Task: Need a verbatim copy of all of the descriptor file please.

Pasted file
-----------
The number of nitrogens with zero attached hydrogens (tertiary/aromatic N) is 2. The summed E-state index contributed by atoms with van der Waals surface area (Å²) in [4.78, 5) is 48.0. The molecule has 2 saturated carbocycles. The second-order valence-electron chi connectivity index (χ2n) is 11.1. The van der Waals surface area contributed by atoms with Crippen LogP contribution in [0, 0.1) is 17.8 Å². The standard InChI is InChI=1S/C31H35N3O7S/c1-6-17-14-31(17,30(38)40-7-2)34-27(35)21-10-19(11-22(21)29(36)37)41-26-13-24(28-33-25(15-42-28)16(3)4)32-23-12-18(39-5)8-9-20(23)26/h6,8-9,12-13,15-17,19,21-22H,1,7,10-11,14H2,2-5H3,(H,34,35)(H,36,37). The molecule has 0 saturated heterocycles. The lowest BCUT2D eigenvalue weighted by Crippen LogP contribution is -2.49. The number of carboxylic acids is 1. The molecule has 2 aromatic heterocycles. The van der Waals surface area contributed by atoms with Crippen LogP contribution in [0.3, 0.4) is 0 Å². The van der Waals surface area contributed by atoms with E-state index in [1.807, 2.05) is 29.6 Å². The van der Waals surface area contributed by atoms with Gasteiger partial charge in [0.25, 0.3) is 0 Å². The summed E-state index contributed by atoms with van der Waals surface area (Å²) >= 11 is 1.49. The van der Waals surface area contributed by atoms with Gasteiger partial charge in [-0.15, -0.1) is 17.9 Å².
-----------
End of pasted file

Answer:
The number of nitrogens with zero attached hydrogens (tertiary/aromatic N) is 2. The summed E-state index contributed by atoms with van der Waals surface area (Å²) in [4.78, 5) is 48.0. The molecule has 2 saturated carbocycles. The second-order valence-electron chi connectivity index (χ2n) is 11.1. The van der Waals surface area contributed by atoms with Crippen LogP contribution in [0, 0.1) is 17.8 Å². The standard InChI is InChI=1S/C31H35N3O7S/c1-6-17-14-31(17,30(38)40-7-2)34-27(35)21-10-19(11-22(21)29(36)37)41-26-13-24(28-33-25(15-42-28)16(3)4)32-23-12-18(39-5)8-9-20(23)26/h6,8-9,12-13,15-17,19,21-22H,1,7,10-11,14H2,2-5H3,(H,34,35)(H,36,37). The molecule has 0 saturated heterocycles. The lowest BCUT2D eigenvalue weighted by Crippen LogP contribution is -2.49. The number of carboxylic acids is 1. The molecule has 2 aromatic heterocycles. The van der Waals surface area contributed by atoms with Crippen LogP contribution in [0.3, 0.4) is 0 Å². The van der Waals surface area contributed by atoms with E-state index in [1.807, 2.05) is 29.6 Å². The van der Waals surface area contributed by atoms with Gasteiger partial charge in [0.25, 0.3) is 0 Å². The summed E-state index contributed by atoms with van der Waals surface area (Å²) >= 11 is 1.49. The van der Waals surface area contributed by atoms with Gasteiger partial charge in [-0.15, -0.1) is 17.9 Å².